William Hall Stringfellow

William Hall Stringfellow, MD  1818 – 1869

The Florida career of Dr. William Hall Stringfellow spanned only fourteen years, and yet his leadership in civic affairs and his humanitarianism were significant in the early development of  Alachua County and the town of Gainesville.  He was born in Chester, South Carolina, on July 31, 1818, the son of William and Patience Buford Stringfellow.  After receiving his early education in the schools of Chester he attended the University of South Carolina from which he graduated as Bachelor of Arts in 1838.  After an interval of a year he enrolled in the Medical Department of the University of Pennsylvania where he received his medical degree in the Spring of 1841.  His doctoral thesis was entitled “The Non-Existence of Congestive Fever.”

Returning to Chester after his graduation Dr. Stringfellow began his professional practice.  A year or so later her married Julia Eliza Rainey, a union to which two children, William Jr. and Eliza were born.  Mrs. Stringfellow, however, did not long survive the Birth of her second .  Within a year of so after her death Dr. Stringfellow remarried, in this instance a widow, Mrs. Sarah Dogan Wright who had two children by her first husband, Richard Simpson Wright. 

Family documents do not clearly indicate the date of  Dr. Stringfellow’s removal to Florida, although 1856 is the year usually cited.  There is evidence, however, that he had been in Alachua County as early as 1854, and that he had attended a Fourth of July celebration at Dr. Anderson’s mill at the head of Sweetwater Branch where he had given a “fiery speech”.  He is also reported to have attended a meeting at Boulware Springs, a mile South of Gainesville, at which a vote was taken to locate the County seat in Gainesville.  It appears likely that he was in Alachua at the time of prospecting for suitable land on which he might settle.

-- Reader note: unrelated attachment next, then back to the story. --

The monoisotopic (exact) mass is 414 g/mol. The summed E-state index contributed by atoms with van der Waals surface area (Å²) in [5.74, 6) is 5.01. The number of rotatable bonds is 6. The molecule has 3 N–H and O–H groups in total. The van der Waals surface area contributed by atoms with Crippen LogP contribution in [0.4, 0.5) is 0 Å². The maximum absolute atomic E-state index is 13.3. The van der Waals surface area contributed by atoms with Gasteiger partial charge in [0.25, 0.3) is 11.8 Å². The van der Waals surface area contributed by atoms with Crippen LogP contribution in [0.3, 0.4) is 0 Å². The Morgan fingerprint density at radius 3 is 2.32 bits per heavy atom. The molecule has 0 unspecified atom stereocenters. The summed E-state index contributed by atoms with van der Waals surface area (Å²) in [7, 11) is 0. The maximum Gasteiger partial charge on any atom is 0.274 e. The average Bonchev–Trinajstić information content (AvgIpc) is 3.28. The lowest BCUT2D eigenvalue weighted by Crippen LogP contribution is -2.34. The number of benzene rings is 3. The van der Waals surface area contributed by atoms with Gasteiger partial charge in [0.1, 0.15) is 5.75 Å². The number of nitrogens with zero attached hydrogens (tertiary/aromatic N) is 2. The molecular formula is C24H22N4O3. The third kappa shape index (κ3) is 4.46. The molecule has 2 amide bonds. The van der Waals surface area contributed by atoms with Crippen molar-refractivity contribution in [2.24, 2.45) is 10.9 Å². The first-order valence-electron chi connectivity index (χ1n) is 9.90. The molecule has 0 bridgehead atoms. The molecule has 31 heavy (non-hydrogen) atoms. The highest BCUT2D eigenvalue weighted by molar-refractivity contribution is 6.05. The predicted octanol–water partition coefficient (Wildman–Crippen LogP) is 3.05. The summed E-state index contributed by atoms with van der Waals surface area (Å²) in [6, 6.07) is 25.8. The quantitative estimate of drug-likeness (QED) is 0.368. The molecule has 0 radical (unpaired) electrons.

Whatever the date of his arrival, 1854 or 1856, Dr. Stringfellow purchases a tract of land at Fort Clarke, six miles West of Gainesville, where he developed the Stringfellow Plantation.  His first years in the new location bode well for the future, as he carried on the dual roles of physician and planter, achieving success in both.  In 1860 his slaves numbered thirty-five; his other property was valued at $8,000.00  He also entered vigorously into the life of the community.  He is said to have been responsible for bringing the eminent South Carolina Presbyterian minister, the Reverend W. J. McCormick, to remove to Alachua County, and establish the Kanapaha Presbyterian Church, the first such church in the County.

Meanwhile Dr. Stringfellow was establishing himself as a trusted and dedicated physician whose services were much in demand over a wide area of Alachua County.  His daughter, Sallie, in her reminiscences, wrote:

" My father was a very fine man, a wonderful doctor dearly beloved by all who knew him.  One of our slaves, Jane Gaines told me a lot about “Marse William”, she took care of him in Chester, S. C.  She told me of his going on horseback to visit his patients, and in the winter he would come in from his visits, his feet almost frozen, and Aunt Jane would get a foot tub full of warm water and “thaw out” his feet."

The disruption brought on by the War (1861 – 1865) prompted Dr. Stringfellow to leave his plantation and move into Gainesville, where he continued to practice medicine.  In 1869 he returned to his native State for a visit.  He became ill and died in Aiken, but his remains were taken to Union, S. C. for burial.  He was survived by his wife, Sarah, and five of the six children who had been born to the couple. 

Mr. Stringfellow gets a toupee

These shipping activities were extended during the latter part of January 1863 when the sloop Elias Beckwith was acquired. The original cost of the vessel was $400, the expense of outfitting it was $706.10, and the cargo of cotton was valued at about $7,000. 8 The individuals investing in the enterprise were S. G. Frierson, C. S. Friebele, A. T. Frierson, and E. A. Clark.

In March 1863 Mr. Swann sailed for Havana, Cuba, on the Elias Beckwith, to serve as a broker in various enterprises for private individuals. For the purpose of the adventure to Cuba he was advanced a sum of $1,605.17 by those for whom the transactions were to be made. In addition to the staple supplies which were required by the Confederate government, Mr. Swann shipped back to Florida various merchandise throughout the spring of 1863. These articles included such items as a dozen gold pens valued at $8.50; a dozen violin strings at $1.25, bought for a Mr. Hedges; a pair of shoes at $2.00; and a toupee at $12.50 purchased for Dr. W. H. Stringfellow.   Other goods brought in on the Elias Beckwith were muslin, linen, shaving cream, hairpins, starch, quinine, shirt buttons, combs, and morocco gaiters.

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